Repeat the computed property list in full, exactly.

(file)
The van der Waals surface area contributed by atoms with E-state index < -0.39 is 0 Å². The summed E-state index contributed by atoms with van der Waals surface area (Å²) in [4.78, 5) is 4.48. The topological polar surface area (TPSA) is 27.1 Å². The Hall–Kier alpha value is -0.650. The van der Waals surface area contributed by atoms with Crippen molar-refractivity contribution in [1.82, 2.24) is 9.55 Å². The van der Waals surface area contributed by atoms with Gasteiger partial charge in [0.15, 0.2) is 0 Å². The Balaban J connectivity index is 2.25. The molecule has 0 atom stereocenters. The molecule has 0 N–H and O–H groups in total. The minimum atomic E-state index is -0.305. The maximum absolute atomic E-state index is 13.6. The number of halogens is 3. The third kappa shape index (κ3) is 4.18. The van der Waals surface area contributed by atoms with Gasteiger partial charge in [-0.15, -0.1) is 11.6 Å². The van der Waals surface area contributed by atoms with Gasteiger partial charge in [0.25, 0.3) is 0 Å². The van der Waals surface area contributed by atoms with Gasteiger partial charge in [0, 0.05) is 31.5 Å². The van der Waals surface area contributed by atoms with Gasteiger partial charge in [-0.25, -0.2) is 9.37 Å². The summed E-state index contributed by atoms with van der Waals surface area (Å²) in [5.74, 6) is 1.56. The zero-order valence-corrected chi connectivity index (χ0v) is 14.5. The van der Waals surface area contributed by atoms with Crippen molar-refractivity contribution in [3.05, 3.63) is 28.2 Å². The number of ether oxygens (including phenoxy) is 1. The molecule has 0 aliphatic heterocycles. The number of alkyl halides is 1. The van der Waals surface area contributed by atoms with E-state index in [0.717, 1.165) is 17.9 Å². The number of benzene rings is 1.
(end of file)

The van der Waals surface area contributed by atoms with E-state index < -0.39 is 0 Å². The summed E-state index contributed by atoms with van der Waals surface area (Å²) in [4.78, 5) is 4.48. The topological polar surface area (TPSA) is 27.1 Å². The Hall–Kier alpha value is -0.650. The van der Waals surface area contributed by atoms with Crippen molar-refractivity contribution in [1.82, 2.24) is 9.55 Å². The van der Waals surface area contributed by atoms with Gasteiger partial charge in [0.15, 0.2) is 0 Å². The Balaban J connectivity index is 2.25. The molecule has 0 atom stereocenters. The molecule has 0 N–H and O–H groups in total. The minimum atomic E-state index is -0.305. The maximum absolute atomic E-state index is 13.6. The number of halogens is 3. The third kappa shape index (κ3) is 4.18. The van der Waals surface area contributed by atoms with Gasteiger partial charge in [-0.15, -0.1) is 11.6 Å². The van der Waals surface area contributed by atoms with Gasteiger partial charge in [0.25, 0.3) is 0 Å². The van der Waals surface area contributed by atoms with Gasteiger partial charge in [0, 0.05) is 31.5 Å². The van der Waals surface area contributed by atoms with Gasteiger partial charge in [-0.25, -0.2) is 9.37 Å². The summed E-state index contributed by atoms with van der Waals surface area (Å²) in [5.74, 6) is 1.56. The zero-order valence-corrected chi connectivity index (χ0v) is 14.5. The van der Waals surface area contributed by atoms with Crippen molar-refractivity contribution in [3.05, 3.63) is 28.2 Å². The number of ether oxygens (including phenoxy) is 1. The molecule has 0 aliphatic heterocycles. The number of alkyl halides is 1. The van der Waals surface area contributed by atoms with E-state index in [0.717, 1.165) is 17.9 Å². The number of benzene rings is 1.